JAMESTOWN, NEW YORK (March 9, 2021) Eating healthy, two words that tend to have a strong connotation to expensive food. Afterall, numerous blogs and articles tell us that organic food is the only way to go, which is unrealistic and expensive. The fact is, that with careful planning and a little bit of knowledge, most people can afford to eat heathy.
Today it is especially crucial to eat the right foods. Our bodies depend on nutrient dense foods to maintain proper health, and our immune system is just one of the many functions that make it possible for us to survive. According to the article, “Nutrition and Immunity” from the Harvard T.H. Chan School of Public Health, https://www.hsph.harvard.edu/nutritionsource/nutrition-and-immunity/, some of the nutrients that we need to maintain a strong immune system include vitamins C and D, zinc, selenium, iron and protein. If we aren’t eating whole foods, we likely aren’t getting these nutrients which potentially makes us more susceptible to diseases like COVID or cause severe outcomes from such infections.
A diet rich in whole foods will provide the majority of the nutrients essential to keeping our immune system functioning well. Each day, we should eat 1-3 cups of vegetables, 1-2 cups of fruit, 3 to 8 - ounce equivalents of grains (at least half being whole grains) 2 to 6 ½ - ounce equivalents of protein and 1 ½ - 3 cups of dairy. All of these amounts depend on age and level of daily activity. See https://www.myplate.gov/ for more information on these numbers.
There are many ways to afford eating healthy. Buy fruits and veggies when they are in season, or stock up on canned and frozen versions when they are on sale. Canned produce is a good option and, in some cases, the most affordable one. Pineapple is an example of a food that is generally more affordable canned, especially when we factor in the waste leftover from a fresh pineapple.
Buy less expensive cuts of meat and marinate or slow cook to make them tender. Use meat sparingly in soups, stews, casseroles or salads. Hamburger used in spaghetti sauce or chili will go much further than making hamburger patties for a family. Try using more plant-based proteins like beans and lentils. They are inexpensive, and full of fiber and other various nutrients. While dried beans are the least expensive option, canned beans are also very affordable and easy to use. Dry lentils cook quickly and take on the flavor of whatever they are cooked in. Don’t forget that nuts and seeds count as a nutrient dense, protein food.
Grains are essential, but keep in mind that an average bagel actually equals 4 – ounce equivalents. It is also important to incorporate as many whole grains as possible. Try mixing brown rice with white. Wild rice has a chewier texture and nutty flavor. Either one will be more filling than white rice alone. When buying whole grain foods, look for the word “whole” before any grains in the ingredients list. Also, the grains should be at the top of the list. Looking at the fiber content is another good way to know if you’re buying a whole grain food.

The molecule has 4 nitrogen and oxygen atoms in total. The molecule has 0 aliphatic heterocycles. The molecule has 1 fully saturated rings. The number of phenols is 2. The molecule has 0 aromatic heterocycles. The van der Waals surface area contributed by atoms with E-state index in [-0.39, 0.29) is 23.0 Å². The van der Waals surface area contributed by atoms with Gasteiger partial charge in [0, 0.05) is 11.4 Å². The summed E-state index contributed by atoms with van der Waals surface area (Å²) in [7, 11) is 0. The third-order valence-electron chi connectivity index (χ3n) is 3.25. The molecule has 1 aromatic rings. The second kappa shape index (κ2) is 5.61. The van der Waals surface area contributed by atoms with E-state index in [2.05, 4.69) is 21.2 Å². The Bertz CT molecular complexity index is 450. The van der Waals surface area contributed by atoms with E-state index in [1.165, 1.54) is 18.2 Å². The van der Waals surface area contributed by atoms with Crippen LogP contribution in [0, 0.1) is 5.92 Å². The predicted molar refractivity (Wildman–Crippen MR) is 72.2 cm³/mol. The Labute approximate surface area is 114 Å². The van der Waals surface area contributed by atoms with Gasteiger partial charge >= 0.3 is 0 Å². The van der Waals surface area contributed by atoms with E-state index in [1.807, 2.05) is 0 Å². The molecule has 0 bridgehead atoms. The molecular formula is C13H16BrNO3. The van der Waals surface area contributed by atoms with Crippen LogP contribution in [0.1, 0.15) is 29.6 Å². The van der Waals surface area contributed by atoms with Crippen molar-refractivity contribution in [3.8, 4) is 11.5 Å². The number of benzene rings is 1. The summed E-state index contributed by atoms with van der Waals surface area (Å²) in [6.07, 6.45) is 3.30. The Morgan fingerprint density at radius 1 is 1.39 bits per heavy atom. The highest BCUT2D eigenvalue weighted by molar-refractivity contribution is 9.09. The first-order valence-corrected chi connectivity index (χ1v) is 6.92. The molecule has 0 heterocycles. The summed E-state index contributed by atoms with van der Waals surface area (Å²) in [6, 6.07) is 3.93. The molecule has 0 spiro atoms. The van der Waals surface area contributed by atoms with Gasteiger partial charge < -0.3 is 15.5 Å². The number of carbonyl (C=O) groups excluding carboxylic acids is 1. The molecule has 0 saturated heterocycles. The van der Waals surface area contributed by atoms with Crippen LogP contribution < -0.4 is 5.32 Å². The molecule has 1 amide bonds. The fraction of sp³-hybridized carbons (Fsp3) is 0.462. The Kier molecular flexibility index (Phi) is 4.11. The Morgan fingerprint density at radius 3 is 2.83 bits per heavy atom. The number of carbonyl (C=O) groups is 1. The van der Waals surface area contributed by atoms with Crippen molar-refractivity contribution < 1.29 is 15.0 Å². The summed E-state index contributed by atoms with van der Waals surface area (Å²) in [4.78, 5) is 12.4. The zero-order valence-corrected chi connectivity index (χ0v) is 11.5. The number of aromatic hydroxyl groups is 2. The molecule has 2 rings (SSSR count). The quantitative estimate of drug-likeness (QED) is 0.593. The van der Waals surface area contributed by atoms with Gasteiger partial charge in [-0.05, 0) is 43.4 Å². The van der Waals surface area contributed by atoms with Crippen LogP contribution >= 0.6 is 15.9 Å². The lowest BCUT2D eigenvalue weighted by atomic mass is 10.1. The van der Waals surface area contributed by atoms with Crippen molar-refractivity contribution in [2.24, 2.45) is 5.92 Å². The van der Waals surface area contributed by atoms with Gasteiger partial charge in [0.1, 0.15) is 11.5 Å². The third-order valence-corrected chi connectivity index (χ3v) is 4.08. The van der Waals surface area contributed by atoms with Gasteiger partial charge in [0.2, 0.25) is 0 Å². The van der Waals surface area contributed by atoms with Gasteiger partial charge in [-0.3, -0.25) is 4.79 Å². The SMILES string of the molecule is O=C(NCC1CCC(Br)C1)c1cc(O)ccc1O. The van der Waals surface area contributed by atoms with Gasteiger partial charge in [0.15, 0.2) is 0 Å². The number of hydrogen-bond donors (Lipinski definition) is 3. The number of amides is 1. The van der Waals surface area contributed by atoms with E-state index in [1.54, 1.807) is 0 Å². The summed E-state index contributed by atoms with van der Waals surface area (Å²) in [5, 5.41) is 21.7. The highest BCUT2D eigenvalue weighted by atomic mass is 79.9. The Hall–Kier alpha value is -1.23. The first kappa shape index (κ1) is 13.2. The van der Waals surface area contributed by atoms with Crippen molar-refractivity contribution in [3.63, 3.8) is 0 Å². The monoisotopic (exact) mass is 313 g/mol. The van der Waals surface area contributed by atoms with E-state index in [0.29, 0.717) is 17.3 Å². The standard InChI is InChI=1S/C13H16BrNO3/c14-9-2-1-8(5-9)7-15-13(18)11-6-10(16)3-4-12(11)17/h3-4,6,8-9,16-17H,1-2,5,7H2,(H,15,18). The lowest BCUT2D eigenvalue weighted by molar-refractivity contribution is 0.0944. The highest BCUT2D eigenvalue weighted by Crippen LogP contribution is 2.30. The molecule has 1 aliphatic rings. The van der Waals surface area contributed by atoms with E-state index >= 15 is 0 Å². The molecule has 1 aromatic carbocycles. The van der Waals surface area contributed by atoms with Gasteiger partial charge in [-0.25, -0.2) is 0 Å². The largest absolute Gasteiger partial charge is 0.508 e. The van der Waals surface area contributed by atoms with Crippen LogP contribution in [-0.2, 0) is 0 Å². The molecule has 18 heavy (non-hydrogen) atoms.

The key to making successful change is to start small. Add one extra serving of veggies each day. Once that becomes easier to do, try different types of grains either as a side dish, in bread, or for breakfast. Each time you add another whole food to your diet, you are adding nutrients that will help keep you healthier.
Try making a veggie pizza
Roasted Veggie Pizza
1 small eggplant (or 1/2 large), sliced thinly
1 red bell pepper, sliced
1 small white or yellow onion, thinly sliced
1 cup mushrooms (I used baby portobello), chopped
olive oil for roasting veggies
1/3 cup pizza sauce (homemade or store-bought)
3/4 cup shredded mozzarella cheese
Pizza crust of your choice
Preheat oven to 375°F (191°C). Line a large baking sheet with parchment paper or a silicone baking mat. Toss veggies with olive oil in large bowl, then spread them, in a single layer, on the baking sheet. Place in the oven and roast until they are browned to your liking, about 20 minutes.
Remove roasted veggies from the oven and set them aside.
Preheat oven to 475°F (246°C)). Top the crust with pizza sauce, then the shredded mozzarella, then all of your roasted vegetables. Bake for 15 minutes.
Slice and serve immediately. Store leftover pizza covered tightly in the refrigerator and reheat as you prefer. Baked pizza slices may be frozen up to 1 month.
The EFNEP Program is one of many programs offered by Cornell Cooperative Extension of Chautauqua County (CCE-Chautauqua). CCE-Chautauqua is a subordinate governmental agency with an educational mission that operates under a form of organization and administration approved by Cornell University as agent for the State of New York. It is tax-exempt under section 501(c)(3) of the Internal Revenue Code. The association is part of the national cooperative extension system, an educational partnership between County, State, and Federal governments. As New York’s land grant university Cornell administers the system in this state. Each Cornell Cooperative Extension association is an independent employer that is governed by an elected Board of Directors with general oversight from Cornell. All associations work to meet the needs of the counties in which they are located as well as state and national goals. For more information, call 716-664-9502 or visit our website at www.cce.cornell.edu/chautauqua. Cornell University Cooperative Extension provides equal program and employment opportunities.
Last updated March 9, 2021